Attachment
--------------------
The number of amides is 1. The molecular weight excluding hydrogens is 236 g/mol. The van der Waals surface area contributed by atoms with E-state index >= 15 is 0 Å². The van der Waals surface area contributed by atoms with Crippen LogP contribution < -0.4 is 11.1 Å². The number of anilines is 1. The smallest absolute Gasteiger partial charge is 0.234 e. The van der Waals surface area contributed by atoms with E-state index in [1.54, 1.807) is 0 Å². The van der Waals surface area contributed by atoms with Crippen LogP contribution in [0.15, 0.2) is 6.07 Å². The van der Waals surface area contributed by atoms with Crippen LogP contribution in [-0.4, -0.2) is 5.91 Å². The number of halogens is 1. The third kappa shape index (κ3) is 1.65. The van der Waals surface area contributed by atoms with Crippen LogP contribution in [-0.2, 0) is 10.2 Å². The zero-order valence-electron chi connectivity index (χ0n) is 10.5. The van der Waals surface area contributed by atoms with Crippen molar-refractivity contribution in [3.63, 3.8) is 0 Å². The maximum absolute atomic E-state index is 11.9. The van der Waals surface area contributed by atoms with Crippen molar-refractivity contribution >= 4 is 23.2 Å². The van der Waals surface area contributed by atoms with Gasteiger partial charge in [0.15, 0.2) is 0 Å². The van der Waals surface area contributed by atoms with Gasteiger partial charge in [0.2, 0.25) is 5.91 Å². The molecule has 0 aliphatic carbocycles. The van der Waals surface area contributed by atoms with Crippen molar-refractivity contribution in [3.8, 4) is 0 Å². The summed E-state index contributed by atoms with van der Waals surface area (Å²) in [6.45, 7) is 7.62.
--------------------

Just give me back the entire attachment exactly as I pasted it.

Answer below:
The number of amides is 1. The molecular weight excluding hydrogens is 236 g/mol. The van der Waals surface area contributed by atoms with E-state index >= 15 is 0 Å². The van der Waals surface area contributed by atoms with Crippen LogP contribution < -0.4 is 11.1 Å². The number of anilines is 1. The smallest absolute Gasteiger partial charge is 0.234 e. The van der Waals surface area contributed by atoms with E-state index in [1.54, 1.807) is 0 Å². The van der Waals surface area contributed by atoms with Crippen LogP contribution in [0.15, 0.2) is 6.07 Å². The van der Waals surface area contributed by atoms with Crippen LogP contribution in [-0.4, -0.2) is 5.91 Å². The number of halogens is 1. The third kappa shape index (κ3) is 1.65. The van der Waals surface area contributed by atoms with Crippen LogP contribution in [-0.2, 0) is 10.2 Å². The zero-order valence-electron chi connectivity index (χ0n) is 10.5. The van der Waals surface area contributed by atoms with Crippen molar-refractivity contribution in [3.63, 3.8) is 0 Å². The maximum absolute atomic E-state index is 11.9. The van der Waals surface area contributed by atoms with Crippen molar-refractivity contribution >= 4 is 23.2 Å². The van der Waals surface area contributed by atoms with Gasteiger partial charge in [0.15, 0.2) is 0 Å². The van der Waals surface area contributed by atoms with Gasteiger partial charge in [0.2, 0.25) is 5.91 Å². The molecule has 0 aliphatic carbocycles. The van der Waals surface area contributed by atoms with Crippen molar-refractivity contribution in [3.8, 4) is 0 Å². The summed E-state index contributed by atoms with van der Waals surface area (Å²) in [6.45, 7) is 7.62.